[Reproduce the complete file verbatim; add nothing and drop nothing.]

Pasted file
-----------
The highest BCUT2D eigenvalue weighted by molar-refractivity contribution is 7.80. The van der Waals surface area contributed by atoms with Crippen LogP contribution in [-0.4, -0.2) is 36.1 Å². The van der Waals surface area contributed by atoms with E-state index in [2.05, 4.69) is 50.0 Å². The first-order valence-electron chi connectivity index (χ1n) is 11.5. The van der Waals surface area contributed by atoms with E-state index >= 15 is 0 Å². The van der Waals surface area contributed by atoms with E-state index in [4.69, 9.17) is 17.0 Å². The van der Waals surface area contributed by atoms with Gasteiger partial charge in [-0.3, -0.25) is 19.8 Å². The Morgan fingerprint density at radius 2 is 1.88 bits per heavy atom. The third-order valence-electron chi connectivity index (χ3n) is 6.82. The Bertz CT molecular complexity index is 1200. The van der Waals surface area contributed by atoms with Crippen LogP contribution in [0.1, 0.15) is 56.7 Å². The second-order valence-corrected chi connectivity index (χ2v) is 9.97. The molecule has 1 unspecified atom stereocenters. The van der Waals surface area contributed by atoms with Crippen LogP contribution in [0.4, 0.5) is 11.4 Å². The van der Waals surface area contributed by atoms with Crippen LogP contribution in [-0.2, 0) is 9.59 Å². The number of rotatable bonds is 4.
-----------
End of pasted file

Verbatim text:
The highest BCUT2D eigenvalue weighted by molar-refractivity contribution is 7.80. The van der Waals surface area contributed by atoms with Crippen LogP contribution in [-0.4, -0.2) is 36.1 Å². The van der Waals surface area contributed by atoms with E-state index in [2.05, 4.69) is 50.0 Å². The first-order valence-electron chi connectivity index (χ1n) is 11.5. The van der Waals surface area contributed by atoms with E-state index >= 15 is 0 Å². The van der Waals surface area contributed by atoms with E-state index in [4.69, 9.17) is 17.0 Å². The van der Waals surface area contributed by atoms with Gasteiger partial charge in [-0.3, -0.25) is 19.8 Å². The Morgan fingerprint density at radius 2 is 1.88 bits per heavy atom. The third-order valence-electron chi connectivity index (χ3n) is 6.82. The Bertz CT molecular complexity index is 1200. The van der Waals surface area contributed by atoms with Crippen LogP contribution in [0.1, 0.15) is 56.7 Å². The second-order valence-corrected chi connectivity index (χ2v) is 9.97. The molecule has 1 unspecified atom stereocenters. The van der Waals surface area contributed by atoms with Crippen LogP contribution in [0.4, 0.5) is 11.4 Å². The van der Waals surface area contributed by atoms with Crippen LogP contribution in [-0.2, 0) is 9.59 Å². The number of rotatable bonds is 4.